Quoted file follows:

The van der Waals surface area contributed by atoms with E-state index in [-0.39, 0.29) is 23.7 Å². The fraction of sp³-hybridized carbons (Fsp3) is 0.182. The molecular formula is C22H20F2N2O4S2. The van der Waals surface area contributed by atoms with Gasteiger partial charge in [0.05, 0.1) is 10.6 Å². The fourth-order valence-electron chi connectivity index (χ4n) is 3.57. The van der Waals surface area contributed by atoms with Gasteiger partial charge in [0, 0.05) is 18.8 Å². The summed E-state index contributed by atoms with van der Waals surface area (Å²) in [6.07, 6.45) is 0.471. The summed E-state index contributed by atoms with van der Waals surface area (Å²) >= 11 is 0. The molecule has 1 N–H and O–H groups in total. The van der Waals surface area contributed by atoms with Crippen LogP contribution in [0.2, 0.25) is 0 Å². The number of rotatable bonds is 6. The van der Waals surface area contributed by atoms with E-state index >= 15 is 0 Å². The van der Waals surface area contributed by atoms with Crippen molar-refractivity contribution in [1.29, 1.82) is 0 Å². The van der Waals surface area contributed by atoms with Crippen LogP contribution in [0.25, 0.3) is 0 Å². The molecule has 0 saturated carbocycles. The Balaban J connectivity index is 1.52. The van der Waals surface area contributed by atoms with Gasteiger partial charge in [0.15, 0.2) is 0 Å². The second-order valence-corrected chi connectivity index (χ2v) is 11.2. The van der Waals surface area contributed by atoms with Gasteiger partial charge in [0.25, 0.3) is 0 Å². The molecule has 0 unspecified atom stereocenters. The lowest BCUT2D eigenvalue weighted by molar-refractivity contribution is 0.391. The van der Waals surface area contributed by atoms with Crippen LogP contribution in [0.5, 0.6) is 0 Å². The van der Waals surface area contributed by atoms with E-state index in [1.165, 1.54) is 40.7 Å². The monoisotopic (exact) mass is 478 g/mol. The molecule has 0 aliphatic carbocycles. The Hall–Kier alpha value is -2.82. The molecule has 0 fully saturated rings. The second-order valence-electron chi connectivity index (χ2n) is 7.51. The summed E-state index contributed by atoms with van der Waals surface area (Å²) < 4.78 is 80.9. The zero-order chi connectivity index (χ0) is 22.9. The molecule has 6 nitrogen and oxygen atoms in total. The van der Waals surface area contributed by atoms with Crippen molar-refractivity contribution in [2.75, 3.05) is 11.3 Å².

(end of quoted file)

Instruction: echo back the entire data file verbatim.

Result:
The van der Waals surface area contributed by atoms with E-state index in [-0.39, 0.29) is 23.7 Å². The fraction of sp³-hybridized carbons (Fsp3) is 0.182. The molecular formula is C22H20F2N2O4S2. The van der Waals surface area contributed by atoms with Gasteiger partial charge in [0.05, 0.1) is 10.6 Å². The fourth-order valence-electron chi connectivity index (χ4n) is 3.57. The van der Waals surface area contributed by atoms with Gasteiger partial charge in [0, 0.05) is 18.8 Å². The summed E-state index contributed by atoms with van der Waals surface area (Å²) in [6.07, 6.45) is 0.471. The summed E-state index contributed by atoms with van der Waals surface area (Å²) >= 11 is 0. The molecule has 1 N–H and O–H groups in total. The van der Waals surface area contributed by atoms with Crippen LogP contribution in [0.2, 0.25) is 0 Å². The number of rotatable bonds is 6. The van der Waals surface area contributed by atoms with E-state index >= 15 is 0 Å². The van der Waals surface area contributed by atoms with Crippen molar-refractivity contribution in [1.29, 1.82) is 0 Å². The van der Waals surface area contributed by atoms with Crippen LogP contribution in [0.25, 0.3) is 0 Å². The molecule has 0 saturated carbocycles. The Balaban J connectivity index is 1.52. The van der Waals surface area contributed by atoms with Gasteiger partial charge in [0.15, 0.2) is 0 Å². The second-order valence-corrected chi connectivity index (χ2v) is 11.2. The van der Waals surface area contributed by atoms with Gasteiger partial charge in [0.25, 0.3) is 0 Å². The molecule has 0 unspecified atom stereocenters. The lowest BCUT2D eigenvalue weighted by molar-refractivity contribution is 0.391. The van der Waals surface area contributed by atoms with Crippen LogP contribution in [0.5, 0.6) is 0 Å². The van der Waals surface area contributed by atoms with E-state index in [1.165, 1.54) is 40.7 Å². The monoisotopic (exact) mass is 478 g/mol. The molecule has 0 aliphatic carbocycles. The Hall–Kier alpha value is -2.82. The molecule has 0 fully saturated rings. The second-order valence-electron chi connectivity index (χ2n) is 7.51. The summed E-state index contributed by atoms with van der Waals surface area (Å²) < 4.78 is 80.9. The zero-order chi connectivity index (χ0) is 22.9. The molecule has 6 nitrogen and oxygen atoms in total. The van der Waals surface area contributed by atoms with Crippen molar-refractivity contribution in [2.75, 3.05) is 11.3 Å².